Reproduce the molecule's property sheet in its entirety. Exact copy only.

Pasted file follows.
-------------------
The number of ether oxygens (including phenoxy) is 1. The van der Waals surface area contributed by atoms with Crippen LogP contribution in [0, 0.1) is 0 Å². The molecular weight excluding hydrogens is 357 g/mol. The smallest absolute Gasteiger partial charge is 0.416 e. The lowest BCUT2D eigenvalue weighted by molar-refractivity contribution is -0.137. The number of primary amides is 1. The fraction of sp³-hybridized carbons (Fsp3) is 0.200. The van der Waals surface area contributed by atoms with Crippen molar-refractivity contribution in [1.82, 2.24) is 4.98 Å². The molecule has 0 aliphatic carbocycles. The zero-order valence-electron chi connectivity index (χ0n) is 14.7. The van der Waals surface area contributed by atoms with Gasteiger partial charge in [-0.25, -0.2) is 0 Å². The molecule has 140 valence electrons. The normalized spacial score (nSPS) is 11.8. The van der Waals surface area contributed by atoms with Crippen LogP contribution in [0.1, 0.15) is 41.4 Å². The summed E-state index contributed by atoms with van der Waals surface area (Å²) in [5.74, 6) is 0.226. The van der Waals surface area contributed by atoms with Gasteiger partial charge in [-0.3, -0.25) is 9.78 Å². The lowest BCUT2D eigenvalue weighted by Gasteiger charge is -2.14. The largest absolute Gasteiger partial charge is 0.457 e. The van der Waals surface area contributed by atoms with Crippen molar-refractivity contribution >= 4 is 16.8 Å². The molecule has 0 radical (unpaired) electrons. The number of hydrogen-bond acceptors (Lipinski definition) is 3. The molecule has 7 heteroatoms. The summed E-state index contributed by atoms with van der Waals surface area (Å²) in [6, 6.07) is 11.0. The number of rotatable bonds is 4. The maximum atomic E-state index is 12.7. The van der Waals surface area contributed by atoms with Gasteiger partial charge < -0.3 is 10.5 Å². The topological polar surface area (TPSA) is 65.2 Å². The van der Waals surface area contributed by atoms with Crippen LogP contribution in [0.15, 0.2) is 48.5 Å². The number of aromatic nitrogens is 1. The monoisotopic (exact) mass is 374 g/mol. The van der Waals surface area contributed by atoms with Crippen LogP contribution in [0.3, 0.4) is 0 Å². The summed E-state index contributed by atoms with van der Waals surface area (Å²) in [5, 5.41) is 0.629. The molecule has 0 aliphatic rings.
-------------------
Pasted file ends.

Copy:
The number of ether oxygens (including phenoxy) is 1. The van der Waals surface area contributed by atoms with Crippen LogP contribution in [0, 0.1) is 0 Å². The molecular weight excluding hydrogens is 357 g/mol. The smallest absolute Gasteiger partial charge is 0.416 e. The lowest BCUT2D eigenvalue weighted by molar-refractivity contribution is -0.137. The number of primary amides is 1. The fraction of sp³-hybridized carbons (Fsp3) is 0.200. The van der Waals surface area contributed by atoms with Crippen molar-refractivity contribution in [1.82, 2.24) is 4.98 Å². The molecule has 0 aliphatic carbocycles. The zero-order valence-electron chi connectivity index (χ0n) is 14.7. The van der Waals surface area contributed by atoms with Gasteiger partial charge in [-0.25, -0.2) is 0 Å². The molecule has 140 valence electrons. The normalized spacial score (nSPS) is 11.8. The van der Waals surface area contributed by atoms with Crippen LogP contribution in [0.1, 0.15) is 41.4 Å². The summed E-state index contributed by atoms with van der Waals surface area (Å²) in [5.74, 6) is 0.226. The van der Waals surface area contributed by atoms with Gasteiger partial charge in [-0.3, -0.25) is 9.78 Å². The lowest BCUT2D eigenvalue weighted by Gasteiger charge is -2.14. The largest absolute Gasteiger partial charge is 0.457 e. The van der Waals surface area contributed by atoms with Crippen molar-refractivity contribution >= 4 is 16.8 Å². The molecule has 0 radical (unpaired) electrons. The number of hydrogen-bond acceptors (Lipinski definition) is 3. The molecule has 7 heteroatoms. The summed E-state index contributed by atoms with van der Waals surface area (Å²) in [6, 6.07) is 11.0. The number of rotatable bonds is 4. The maximum atomic E-state index is 12.7. The van der Waals surface area contributed by atoms with Gasteiger partial charge < -0.3 is 10.5 Å². The topological polar surface area (TPSA) is 65.2 Å². The van der Waals surface area contributed by atoms with Crippen LogP contribution in [0.15, 0.2) is 48.5 Å². The number of aromatic nitrogens is 1. The monoisotopic (exact) mass is 374 g/mol. The van der Waals surface area contributed by atoms with Crippen LogP contribution in [0.3, 0.4) is 0 Å². The summed E-state index contributed by atoms with van der Waals surface area (Å²) in [5, 5.41) is 0.629. The molecule has 0 aliphatic rings.